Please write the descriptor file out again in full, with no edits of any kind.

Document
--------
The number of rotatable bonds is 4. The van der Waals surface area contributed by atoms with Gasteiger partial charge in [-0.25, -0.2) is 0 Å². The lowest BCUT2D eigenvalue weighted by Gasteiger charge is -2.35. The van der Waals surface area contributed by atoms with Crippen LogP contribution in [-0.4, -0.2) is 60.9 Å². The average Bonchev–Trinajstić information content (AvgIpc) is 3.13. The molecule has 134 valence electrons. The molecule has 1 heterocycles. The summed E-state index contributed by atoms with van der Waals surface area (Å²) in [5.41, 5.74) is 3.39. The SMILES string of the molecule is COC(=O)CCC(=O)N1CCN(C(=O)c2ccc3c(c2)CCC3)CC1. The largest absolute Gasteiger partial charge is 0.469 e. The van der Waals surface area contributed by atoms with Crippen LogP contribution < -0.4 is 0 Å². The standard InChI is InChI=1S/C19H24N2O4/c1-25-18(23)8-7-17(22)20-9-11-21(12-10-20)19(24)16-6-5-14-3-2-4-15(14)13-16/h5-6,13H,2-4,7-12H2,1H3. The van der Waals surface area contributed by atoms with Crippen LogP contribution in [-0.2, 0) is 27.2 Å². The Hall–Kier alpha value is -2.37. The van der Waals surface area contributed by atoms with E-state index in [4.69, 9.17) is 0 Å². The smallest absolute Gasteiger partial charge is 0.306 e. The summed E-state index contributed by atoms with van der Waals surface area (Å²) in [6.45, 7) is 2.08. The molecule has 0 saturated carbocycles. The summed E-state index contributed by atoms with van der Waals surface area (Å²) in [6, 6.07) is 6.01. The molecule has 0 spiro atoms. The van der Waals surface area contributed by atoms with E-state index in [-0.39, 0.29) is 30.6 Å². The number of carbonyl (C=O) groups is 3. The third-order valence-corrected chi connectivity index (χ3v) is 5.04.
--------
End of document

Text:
The number of rotatable bonds is 4. The van der Waals surface area contributed by atoms with Gasteiger partial charge in [-0.25, -0.2) is 0 Å². The lowest BCUT2D eigenvalue weighted by Gasteiger charge is -2.35. The van der Waals surface area contributed by atoms with Crippen LogP contribution in [-0.4, -0.2) is 60.9 Å². The average Bonchev–Trinajstić information content (AvgIpc) is 3.13. The molecule has 134 valence electrons. The molecule has 1 heterocycles. The summed E-state index contributed by atoms with van der Waals surface area (Å²) in [5.41, 5.74) is 3.39. The SMILES string of the molecule is COC(=O)CCC(=O)N1CCN(C(=O)c2ccc3c(c2)CCC3)CC1. The largest absolute Gasteiger partial charge is 0.469 e. The van der Waals surface area contributed by atoms with Crippen LogP contribution < -0.4 is 0 Å². The standard InChI is InChI=1S/C19H24N2O4/c1-25-18(23)8-7-17(22)20-9-11-21(12-10-20)19(24)16-6-5-14-3-2-4-15(14)13-16/h5-6,13H,2-4,7-12H2,1H3. The van der Waals surface area contributed by atoms with Crippen LogP contribution in [-0.2, 0) is 27.2 Å². The Hall–Kier alpha value is -2.37. The van der Waals surface area contributed by atoms with E-state index in [4.69, 9.17) is 0 Å². The smallest absolute Gasteiger partial charge is 0.306 e. The summed E-state index contributed by atoms with van der Waals surface area (Å²) in [6.45, 7) is 2.08. The molecule has 0 saturated carbocycles. The summed E-state index contributed by atoms with van der Waals surface area (Å²) in [6, 6.07) is 6.01. The molecule has 0 spiro atoms. The van der Waals surface area contributed by atoms with E-state index in [-0.39, 0.29) is 30.6 Å². The number of carbonyl (C=O) groups is 3. The third-order valence-corrected chi connectivity index (χ3v) is 5.04.